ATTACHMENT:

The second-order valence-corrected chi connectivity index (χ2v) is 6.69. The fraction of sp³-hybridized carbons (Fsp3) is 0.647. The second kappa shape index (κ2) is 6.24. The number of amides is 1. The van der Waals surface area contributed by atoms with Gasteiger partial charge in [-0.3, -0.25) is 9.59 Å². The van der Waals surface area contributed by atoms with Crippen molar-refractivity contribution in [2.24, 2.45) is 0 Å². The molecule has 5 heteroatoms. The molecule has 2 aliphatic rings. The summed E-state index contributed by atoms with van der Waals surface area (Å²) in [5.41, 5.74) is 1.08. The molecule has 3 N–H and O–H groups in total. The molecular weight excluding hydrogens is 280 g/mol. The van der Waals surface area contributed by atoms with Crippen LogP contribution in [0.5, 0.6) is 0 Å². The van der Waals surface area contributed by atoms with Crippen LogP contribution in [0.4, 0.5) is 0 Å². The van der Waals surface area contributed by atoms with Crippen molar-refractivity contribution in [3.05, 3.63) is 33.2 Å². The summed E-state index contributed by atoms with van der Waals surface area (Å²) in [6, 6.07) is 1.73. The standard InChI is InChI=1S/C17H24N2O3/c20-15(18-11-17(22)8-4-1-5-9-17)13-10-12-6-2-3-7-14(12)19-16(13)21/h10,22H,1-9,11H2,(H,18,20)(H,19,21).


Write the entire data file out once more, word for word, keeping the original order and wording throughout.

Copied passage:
The second-order valence-corrected chi connectivity index (χ2v) is 6.69. The fraction of sp³-hybridized carbons (Fsp3) is 0.647. The second kappa shape index (κ2) is 6.24. The number of amides is 1. The van der Waals surface area contributed by atoms with Gasteiger partial charge in [-0.3, -0.25) is 9.59 Å². The van der Waals surface area contributed by atoms with Crippen molar-refractivity contribution in [2.24, 2.45) is 0 Å². The molecule has 5 heteroatoms. The molecule has 2 aliphatic rings. The summed E-state index contributed by atoms with van der Waals surface area (Å²) in [5.41, 5.74) is 1.08. The molecule has 3 N–H and O–H groups in total. The molecular weight excluding hydrogens is 280 g/mol. The van der Waals surface area contributed by atoms with Crippen LogP contribution in [0.5, 0.6) is 0 Å². The van der Waals surface area contributed by atoms with Crippen LogP contribution in [0.4, 0.5) is 0 Å². The van der Waals surface area contributed by atoms with Crippen molar-refractivity contribution in [3.05, 3.63) is 33.2 Å². The summed E-state index contributed by atoms with van der Waals surface area (Å²) in [6, 6.07) is 1.73. The standard InChI is InChI=1S/C17H24N2O3/c20-15(18-11-17(22)8-4-1-5-9-17)13-10-12-6-2-3-7-14(12)19-16(13)21/h10,22H,1-9,11H2,(H,18,20)(H,19,21).